Hepatitis B Annual
Home

Current Issue  

Back Issues   

Instructions   

Search Reader Login   Users online: 265 Print this page  Email this page Small font sizeDefault font sizeIncrease font size 
>>> Ahead of Print <<<
Export selected to
Endnote
Reference Manager
Procite
Medlars Format
RefWorks Format
BibTex Format
  Access statistics : Table of Contents
   2004| January-December  | Volume 1 | Issue 1  
 
 
  Archives   Next Issue   Most popular articles   Most cited articles
 
Hide all abstracts  Show selected abstracts  Export selected to
  Viewed PDF Cited
REVIEW ARTICLE
HBV and Indian medical and dental students
Shivaram Prasad Singh, Manorama Swain, Indu Bhusan Kar
January-December 2004, 1(1):229-239
  37,842 605 -
Hepatitis B Immunization: FAQs
Shivaram Prasad Singh
January-December 2004, 1(1):240-248
  31,729 731 -
Approach to the management of an incidentally detected HBsAg carrier
Yogesh Kumar Chawla
January-December 2004, 1(1):210-216
  20,705 1,095 -
Hepatitis B associated hepatocellular carcinoma: Epidemiology, diagnosis and treatment
KM Mohandas
January-December 2004, 1(1):140-152
  18,318 1,346 -
Epidemiology of hepatitis B virus infection in India
Abhijit Chowdhury
January-December 2004, 1(1):17-24
  17,859 1,725 -
Hepatitis B virus infection in pregnancy
Narendra Prasad Bohidar
January-December 2004, 1(1):199-209
  17,133 1,048 -
Hepatitis B virus infection in children in India
Malathi Sathiyasekaran, VS Sankaranarayanan
January-December 2004, 1(1):72-91
  15,575 928 -
Prophylaxis of viral hepatitis: A global perspective
Voranush Chongsrisawat, Pantipa Chatchatee, Yong Poovorawan
January-December 2004, 1(1):25-59
  10,116 563 -
Management of HBV infection in decompensated liver disease
Sudeep Khanna, Arun Kumar
January-December 2004, 1(1):153-198
  9,168 543 -
Universal neonatal hepatitis B virus vaccination in India: Why?
Rakesh Aggarwal
January-December 2004, 1(1):60-71
  8,125 382 -
Histopathological scoring of chronic viral hepatitis
Gupta S Datta
January-December 2004, 1(1):92-112
  7,712 576 -
Management of chronic hepatitis due to hepatitis B virus infection
Subrat Kumar Acharya, Yogesh Batra
January-December 2004, 1(1):113-139
  6,202 495 -
Comments on the prevention of hepatitis B infection in India
Baruch S Blumberg
January-December 2004, 1(1):249-255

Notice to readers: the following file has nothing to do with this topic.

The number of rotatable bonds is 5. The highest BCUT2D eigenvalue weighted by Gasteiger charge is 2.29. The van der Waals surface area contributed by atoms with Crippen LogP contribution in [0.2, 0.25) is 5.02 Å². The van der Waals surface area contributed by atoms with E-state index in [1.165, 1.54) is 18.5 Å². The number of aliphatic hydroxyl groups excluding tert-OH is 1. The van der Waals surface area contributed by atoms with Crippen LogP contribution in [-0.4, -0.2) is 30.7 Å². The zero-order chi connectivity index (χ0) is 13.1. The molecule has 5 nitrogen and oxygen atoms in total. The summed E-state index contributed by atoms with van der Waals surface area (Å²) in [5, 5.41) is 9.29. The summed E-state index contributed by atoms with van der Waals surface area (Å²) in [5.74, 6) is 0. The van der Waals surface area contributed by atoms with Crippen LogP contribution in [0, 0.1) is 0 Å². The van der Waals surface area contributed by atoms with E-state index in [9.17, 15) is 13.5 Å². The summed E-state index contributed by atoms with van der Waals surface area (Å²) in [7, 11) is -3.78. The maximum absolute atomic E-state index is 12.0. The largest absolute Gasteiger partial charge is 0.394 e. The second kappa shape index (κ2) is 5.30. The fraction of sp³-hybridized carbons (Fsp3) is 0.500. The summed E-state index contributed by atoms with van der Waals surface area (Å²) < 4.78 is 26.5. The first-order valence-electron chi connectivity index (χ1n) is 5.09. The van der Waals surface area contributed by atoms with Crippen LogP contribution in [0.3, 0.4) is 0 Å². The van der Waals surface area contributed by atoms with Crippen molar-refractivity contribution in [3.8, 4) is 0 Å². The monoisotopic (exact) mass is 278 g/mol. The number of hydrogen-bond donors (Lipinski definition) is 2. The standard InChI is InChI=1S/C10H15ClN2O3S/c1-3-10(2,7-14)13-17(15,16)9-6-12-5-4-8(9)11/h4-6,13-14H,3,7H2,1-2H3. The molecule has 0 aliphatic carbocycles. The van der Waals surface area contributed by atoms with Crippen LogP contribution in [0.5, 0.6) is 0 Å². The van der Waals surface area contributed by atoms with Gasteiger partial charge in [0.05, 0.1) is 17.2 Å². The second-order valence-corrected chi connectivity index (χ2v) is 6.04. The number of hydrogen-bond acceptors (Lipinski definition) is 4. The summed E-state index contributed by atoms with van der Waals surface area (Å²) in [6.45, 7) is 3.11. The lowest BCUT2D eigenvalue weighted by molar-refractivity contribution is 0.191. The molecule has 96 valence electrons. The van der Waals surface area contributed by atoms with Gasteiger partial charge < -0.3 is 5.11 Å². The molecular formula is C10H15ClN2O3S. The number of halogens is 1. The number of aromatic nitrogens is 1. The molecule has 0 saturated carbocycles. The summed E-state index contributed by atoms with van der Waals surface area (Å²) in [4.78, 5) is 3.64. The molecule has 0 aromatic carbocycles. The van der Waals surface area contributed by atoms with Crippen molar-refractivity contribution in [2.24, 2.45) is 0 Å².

5,731 266 -
Treatment of chronic hepatitis B in HIV patients
Gourdas Choudhuri
January-December 2004, 1(1):217-228
Infection with HIV and HBV often coexist in the same patient as the two viruses share similar modes of transmission. Around 10% of HIV patients are co-infected with HBV. With early diagnosis of HIV infection and effective anti-retroviral treatment leading to improved survival of patients with HIV infection, Hepatitis B related liver disease is emerging as a significant health problem in this group of patients. Acute Hepatitis B tends to become chronic more often in HIV patients (80% vs 10% in HIV uninfected) indicating an immune dysfunction and defective clearance of the virus. Protection against HBV infection should be provided to HIV patients by effective use of Hepatitis B vaccine. Higher and frequent doses may be required in HIV patients as their immune response rates are poor. The response to treatment of CHB with Interferon-alpha in HIV patients is around 0-10%, much less than what is achieved in non-HIV patients. Considering the cost, adverse effects and the poor response with Interferon-alpha, there is lack of optimism vis-a-vis its use in HIV patients. The nucleoside analogue, Lamivudine, has shown promise in this group of patients. Lamivudine is useful in suppressing replication of both HIV and HBV. It has been found to be effective in suppressing HBV replication in 96% of HIV patients with chronic Hepatitis B infection. This was associated with clinical, biochemical and histological improvement in liver function. The dose of Lamivudine required in this special group is higher (300 mg/day), and the duration of treatment is long (until HBe sero-conversion and disappearance of HBV-DNA from blood). Besides, rebound viral replication on discontinuation of treatment and the development of YMDD mutants while on prolonged treatment are major concerns at the moment.
  5,403 294 -
From Australia antigen to eradication programs
Baruch S Blumberg
January-December 2004, 1(1):10-16
  5,191 354 -
EDITORIAL
Editorial
Shivaram Prasad Singh, Yogesh Kumar Chawla
January-December 2004, 1(1):7-9
  3,554 206 -
FOREWORD
Foreword
Baruch S Blumberg
January-December 2004, 1(1):5-6
  2,940 240 -
  The Journal 
  Online Submission 
  Subscribe 
  Advertise 
  Addresses 
  Most Popular Articles 
  My Preferences